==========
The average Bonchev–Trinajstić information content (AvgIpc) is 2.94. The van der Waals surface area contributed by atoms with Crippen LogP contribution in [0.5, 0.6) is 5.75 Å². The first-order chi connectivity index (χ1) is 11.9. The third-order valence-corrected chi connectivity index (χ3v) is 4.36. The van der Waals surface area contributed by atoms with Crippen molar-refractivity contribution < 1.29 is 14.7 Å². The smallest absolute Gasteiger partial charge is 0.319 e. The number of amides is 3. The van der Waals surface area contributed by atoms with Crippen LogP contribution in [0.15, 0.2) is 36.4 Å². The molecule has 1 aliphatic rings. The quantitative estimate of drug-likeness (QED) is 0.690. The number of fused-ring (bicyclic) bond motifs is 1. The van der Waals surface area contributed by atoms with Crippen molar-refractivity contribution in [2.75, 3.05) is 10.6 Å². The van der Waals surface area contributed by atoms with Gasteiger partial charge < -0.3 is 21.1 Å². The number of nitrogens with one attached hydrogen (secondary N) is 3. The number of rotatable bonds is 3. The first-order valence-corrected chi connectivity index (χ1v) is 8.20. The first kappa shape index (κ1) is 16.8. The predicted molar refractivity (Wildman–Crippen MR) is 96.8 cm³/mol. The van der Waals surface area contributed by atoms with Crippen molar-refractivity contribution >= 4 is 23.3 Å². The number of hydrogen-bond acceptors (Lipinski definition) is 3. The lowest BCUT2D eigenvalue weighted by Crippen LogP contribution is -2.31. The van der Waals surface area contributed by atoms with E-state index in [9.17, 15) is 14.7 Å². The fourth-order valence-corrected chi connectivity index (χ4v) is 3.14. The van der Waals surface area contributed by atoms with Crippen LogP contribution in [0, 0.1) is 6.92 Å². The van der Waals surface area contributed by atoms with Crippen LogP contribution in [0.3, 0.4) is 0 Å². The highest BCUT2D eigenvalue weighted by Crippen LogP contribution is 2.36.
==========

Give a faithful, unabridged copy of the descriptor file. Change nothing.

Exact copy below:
The average Bonchev–Trinajstić information content (AvgIpc) is 2.94. The van der Waals surface area contributed by atoms with Crippen LogP contribution in [0.5, 0.6) is 5.75 Å². The first-order chi connectivity index (χ1) is 11.9. The third-order valence-corrected chi connectivity index (χ3v) is 4.36. The van der Waals surface area contributed by atoms with Crippen molar-refractivity contribution < 1.29 is 14.7 Å². The smallest absolute Gasteiger partial charge is 0.319 e. The number of amides is 3. The van der Waals surface area contributed by atoms with Crippen LogP contribution in [0.15, 0.2) is 36.4 Å². The molecule has 1 aliphatic rings. The quantitative estimate of drug-likeness (QED) is 0.690. The number of fused-ring (bicyclic) bond motifs is 1. The van der Waals surface area contributed by atoms with Crippen molar-refractivity contribution in [2.75, 3.05) is 10.6 Å². The van der Waals surface area contributed by atoms with Gasteiger partial charge < -0.3 is 21.1 Å². The number of nitrogens with one attached hydrogen (secondary N) is 3. The number of rotatable bonds is 3. The first-order valence-corrected chi connectivity index (χ1v) is 8.20. The first kappa shape index (κ1) is 16.8. The predicted molar refractivity (Wildman–Crippen MR) is 96.8 cm³/mol. The van der Waals surface area contributed by atoms with Crippen molar-refractivity contribution >= 4 is 23.3 Å². The number of hydrogen-bond acceptors (Lipinski definition) is 3. The lowest BCUT2D eigenvalue weighted by Crippen LogP contribution is -2.31. The van der Waals surface area contributed by atoms with E-state index in [9.17, 15) is 14.7 Å². The fourth-order valence-corrected chi connectivity index (χ4v) is 3.14. The van der Waals surface area contributed by atoms with Crippen LogP contribution in [0, 0.1) is 6.92 Å². The van der Waals surface area contributed by atoms with Crippen LogP contribution in [0.3, 0.4) is 0 Å². The highest BCUT2D eigenvalue weighted by Crippen LogP contribution is 2.36.